|11 Design Analyses and Updates|
Required analyses: Stress/Strength, Worst Case Tolerance, Sneak
Circuit, FMECA/FMEA, Thermal, Logistics Support Analysis (LSA), System
Safety, Integrated Diagnostics & Testability (ID/T). Others
(e.g. Fault Tree, mass properties, etc.) performed as needed. All
results are documented and maintained throughout program's life.
Results are checked against program's Design Manual criteria to ensure
compliance with program requirements. Analyses are scheduled and
performed to support design effort and agenda of design reviews.
Computer-Aided Design/Computer-Aided Engineering tools are used to perform
analyses whenever possible. Design updates will be documented using
CAD/CAE when possible.
|12 Specifications Tree|
Based on PIDS, a complete set of specifications including
hardware/software interfaces, testing, and functional requirements is
developed down to the Shop-Replaceable Assembly (SRA) level. BIT
allocations/requirments defined at each level.
|13 Integrated Test Plan (ITP)|
A complete ITP is developed and maintained, addressing, for example,
all development, qualification and acceptance testing to be performed by
the company, subcontractors and the government, Development Test and
Evaluation (DT&E) and Operational Test and Evaluation (OT&E);
support equipment/special test equipment evaluation, acceptance testing
etc. The ITP also identifies critical test resources and schedule
constraints, missing and redundant test efforts, and documented use of
similarity of design to justify lack of testing. Requires government
approval; calls for as much government participation in testing as is
|14 Program Plans|
Plans (e.g. safety, reliability, testability, human factors, etc.)
address performance parameters which are proven during System
Qualification Testing. Items on the list address specific system
needs and may show up as deliverable data items. Project management
decides which plans will be developed and maintains written justification
for excluding any plan. Plans are released, included, and
government-approved as part of the Transition Plan.
|15 Level Breakdowns for Hardware and
Software (HW/SW) |
Various HW/SW level breakdowns aredeveloped at different stages in the
design process to give project management personnel top-down and bottom-up
perspectives on how the system physically comes together. Each level
breakdown must reflect agreement among design, production and
manufacturing, software, and logistics disciplines and reflect contact
requirements and specifications as they are understood by the contractor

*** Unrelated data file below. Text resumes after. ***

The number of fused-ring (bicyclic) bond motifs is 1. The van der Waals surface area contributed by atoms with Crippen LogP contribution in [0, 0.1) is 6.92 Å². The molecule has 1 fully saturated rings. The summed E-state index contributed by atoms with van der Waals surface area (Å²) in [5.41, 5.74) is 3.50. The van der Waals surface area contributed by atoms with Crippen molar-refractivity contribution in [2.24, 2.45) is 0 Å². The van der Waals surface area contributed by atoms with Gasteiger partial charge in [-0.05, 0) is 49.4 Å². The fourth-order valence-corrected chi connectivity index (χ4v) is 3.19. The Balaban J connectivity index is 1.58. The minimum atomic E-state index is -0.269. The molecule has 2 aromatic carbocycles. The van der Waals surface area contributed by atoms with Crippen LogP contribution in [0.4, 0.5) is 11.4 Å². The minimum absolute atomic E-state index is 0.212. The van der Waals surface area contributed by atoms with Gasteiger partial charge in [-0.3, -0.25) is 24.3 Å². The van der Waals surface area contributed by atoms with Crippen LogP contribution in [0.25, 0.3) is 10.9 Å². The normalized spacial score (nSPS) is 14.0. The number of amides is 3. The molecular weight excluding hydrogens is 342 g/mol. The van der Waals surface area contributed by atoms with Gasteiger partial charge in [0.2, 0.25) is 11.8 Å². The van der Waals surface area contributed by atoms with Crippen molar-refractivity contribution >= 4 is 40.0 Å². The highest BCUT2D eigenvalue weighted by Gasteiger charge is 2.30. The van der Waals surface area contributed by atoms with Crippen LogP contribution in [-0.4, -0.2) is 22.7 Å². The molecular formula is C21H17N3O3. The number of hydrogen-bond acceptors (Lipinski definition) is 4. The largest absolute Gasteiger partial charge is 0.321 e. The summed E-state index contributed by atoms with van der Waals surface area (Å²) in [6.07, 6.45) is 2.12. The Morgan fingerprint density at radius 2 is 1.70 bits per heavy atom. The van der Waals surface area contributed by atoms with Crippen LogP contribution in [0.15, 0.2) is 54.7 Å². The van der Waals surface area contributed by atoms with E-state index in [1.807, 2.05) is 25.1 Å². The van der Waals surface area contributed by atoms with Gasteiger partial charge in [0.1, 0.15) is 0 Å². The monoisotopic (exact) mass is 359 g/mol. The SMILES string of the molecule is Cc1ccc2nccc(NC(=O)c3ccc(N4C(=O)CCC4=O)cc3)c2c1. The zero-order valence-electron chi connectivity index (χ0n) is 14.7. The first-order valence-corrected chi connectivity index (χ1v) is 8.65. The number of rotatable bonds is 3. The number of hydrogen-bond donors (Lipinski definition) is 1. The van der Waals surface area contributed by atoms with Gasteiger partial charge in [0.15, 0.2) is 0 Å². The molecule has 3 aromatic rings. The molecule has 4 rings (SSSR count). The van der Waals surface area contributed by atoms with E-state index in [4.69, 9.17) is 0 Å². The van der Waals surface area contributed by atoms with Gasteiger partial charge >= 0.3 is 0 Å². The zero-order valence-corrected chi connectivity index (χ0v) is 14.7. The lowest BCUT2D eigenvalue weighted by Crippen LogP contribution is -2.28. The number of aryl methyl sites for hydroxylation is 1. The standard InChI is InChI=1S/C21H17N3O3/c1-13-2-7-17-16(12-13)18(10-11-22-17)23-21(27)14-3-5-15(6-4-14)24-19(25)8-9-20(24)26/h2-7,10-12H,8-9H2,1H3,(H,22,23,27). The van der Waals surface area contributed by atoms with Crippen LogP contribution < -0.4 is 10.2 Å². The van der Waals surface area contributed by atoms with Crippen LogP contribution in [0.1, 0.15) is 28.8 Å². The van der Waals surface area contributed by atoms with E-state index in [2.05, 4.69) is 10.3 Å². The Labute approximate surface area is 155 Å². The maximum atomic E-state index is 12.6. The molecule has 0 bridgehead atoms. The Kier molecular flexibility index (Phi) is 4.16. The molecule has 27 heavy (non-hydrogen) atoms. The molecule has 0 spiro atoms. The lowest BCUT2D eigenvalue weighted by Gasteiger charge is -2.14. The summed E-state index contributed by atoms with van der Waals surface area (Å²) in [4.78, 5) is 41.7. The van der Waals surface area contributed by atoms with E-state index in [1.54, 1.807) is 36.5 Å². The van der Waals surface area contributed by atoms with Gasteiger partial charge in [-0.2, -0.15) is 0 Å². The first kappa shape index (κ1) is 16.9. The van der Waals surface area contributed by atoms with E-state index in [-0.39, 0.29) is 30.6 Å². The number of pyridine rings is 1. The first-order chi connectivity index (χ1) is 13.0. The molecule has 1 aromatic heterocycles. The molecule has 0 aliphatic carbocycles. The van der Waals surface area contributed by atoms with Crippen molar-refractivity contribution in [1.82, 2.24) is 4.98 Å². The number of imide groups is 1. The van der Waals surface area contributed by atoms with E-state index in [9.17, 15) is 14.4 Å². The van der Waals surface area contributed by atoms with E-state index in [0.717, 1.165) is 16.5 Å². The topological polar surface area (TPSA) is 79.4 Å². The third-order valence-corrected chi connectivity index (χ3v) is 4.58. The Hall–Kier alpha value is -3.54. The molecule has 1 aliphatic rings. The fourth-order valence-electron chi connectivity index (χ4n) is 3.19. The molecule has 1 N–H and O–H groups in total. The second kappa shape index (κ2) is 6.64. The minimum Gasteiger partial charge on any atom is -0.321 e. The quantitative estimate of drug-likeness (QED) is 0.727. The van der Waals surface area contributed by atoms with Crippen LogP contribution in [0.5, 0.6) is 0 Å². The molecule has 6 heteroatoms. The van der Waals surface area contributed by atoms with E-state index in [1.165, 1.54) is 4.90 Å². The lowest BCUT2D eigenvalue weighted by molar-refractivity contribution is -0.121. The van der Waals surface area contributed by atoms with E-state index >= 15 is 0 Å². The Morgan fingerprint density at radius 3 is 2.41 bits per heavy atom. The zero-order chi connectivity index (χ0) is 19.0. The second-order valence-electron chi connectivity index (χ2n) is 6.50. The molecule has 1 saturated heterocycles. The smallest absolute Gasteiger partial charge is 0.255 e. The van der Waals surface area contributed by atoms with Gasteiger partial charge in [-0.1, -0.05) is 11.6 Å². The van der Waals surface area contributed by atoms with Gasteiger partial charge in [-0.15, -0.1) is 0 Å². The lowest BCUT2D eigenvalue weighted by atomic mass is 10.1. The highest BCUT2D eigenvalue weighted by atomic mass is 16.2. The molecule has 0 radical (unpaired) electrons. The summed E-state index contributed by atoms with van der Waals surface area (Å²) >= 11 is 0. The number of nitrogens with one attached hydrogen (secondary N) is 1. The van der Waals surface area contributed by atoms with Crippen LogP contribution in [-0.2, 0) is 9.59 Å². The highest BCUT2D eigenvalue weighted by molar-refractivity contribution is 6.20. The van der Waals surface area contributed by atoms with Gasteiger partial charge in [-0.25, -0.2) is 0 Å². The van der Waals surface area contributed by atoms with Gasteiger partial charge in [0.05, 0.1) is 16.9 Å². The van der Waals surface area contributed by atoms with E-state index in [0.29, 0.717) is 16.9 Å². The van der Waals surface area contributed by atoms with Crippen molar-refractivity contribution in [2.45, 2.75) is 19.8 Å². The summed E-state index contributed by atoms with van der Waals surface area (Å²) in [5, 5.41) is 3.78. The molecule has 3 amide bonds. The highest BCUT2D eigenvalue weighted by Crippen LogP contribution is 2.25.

and the government at that time. Component level breakdowns serve as
the basis for writing critical item development specs. Functional,
allocated, and product baselines are generated to provide inputs to the
life cycle cost analysis and configuration control mechanism.
|16 Life Cycle Cost (LCC)
Analysis tool used to incorporate design, operation, and support cost
impacts into the design process. All modernization activities will
be checked with LCC. LCC tradeoffs traceable back to customer
requirements via interplay between specifications tree,
level breakdown, and LCC analyses.
Internal and governement required reviews are scheduled for hardware
and software; Government required reviews are conducted per MIL-STD
1521. Agendas include all company and government concerns. A
review should not be scheduled before activities supporting its objectives
have been conducted. Technical issues are presented in a manner that
matches the audience's technical expertise and fosters
understanding. All disciplines that play a role in the transition to
production should have input to the reviews.
|18 Post Award Conferences|
There are two types of post award conferences:
- Government conference follows proposed system review. Purpose
is to discuss technical and funding/provisioning issues, schedule field
visits, and agree on program schedule.
- Supplier (subcontractor) conference follows detail design
review. Purpose is to verify all appropriate contract
requirements, inform/remind suppliers of incoming inspections policy,
introduce suppliers to individual points of contact in the company, and
discuss quick reaction capabilities.
|19 Technical Database|
A technical database is established at the time of contract award and
maintained by configuration and data management personnel. It
contains such information as MIL-SPECS, PIDS and Spec Tree (and related
profiles), data deliverables, program memos/reports, information for
design reviews and PRR, etc. All relevant tiems are included in the
database when available and updated when appropriate. Database
information should all be current prior to each internal and government
required design review.
|20 Critical Items List|
A critical items list is developed and continuously maintained.
The list must include any item of high technical tisk with no work around,
any item with a schedule/delivery risk --- sole source, all
high-failure-rate items (connectors and cables automatically on list), and
all Safety-of-Flight material. Trade studies and lessons learned are
incorporated to ensure all critical items are identified at appropriate
stages for consideration by program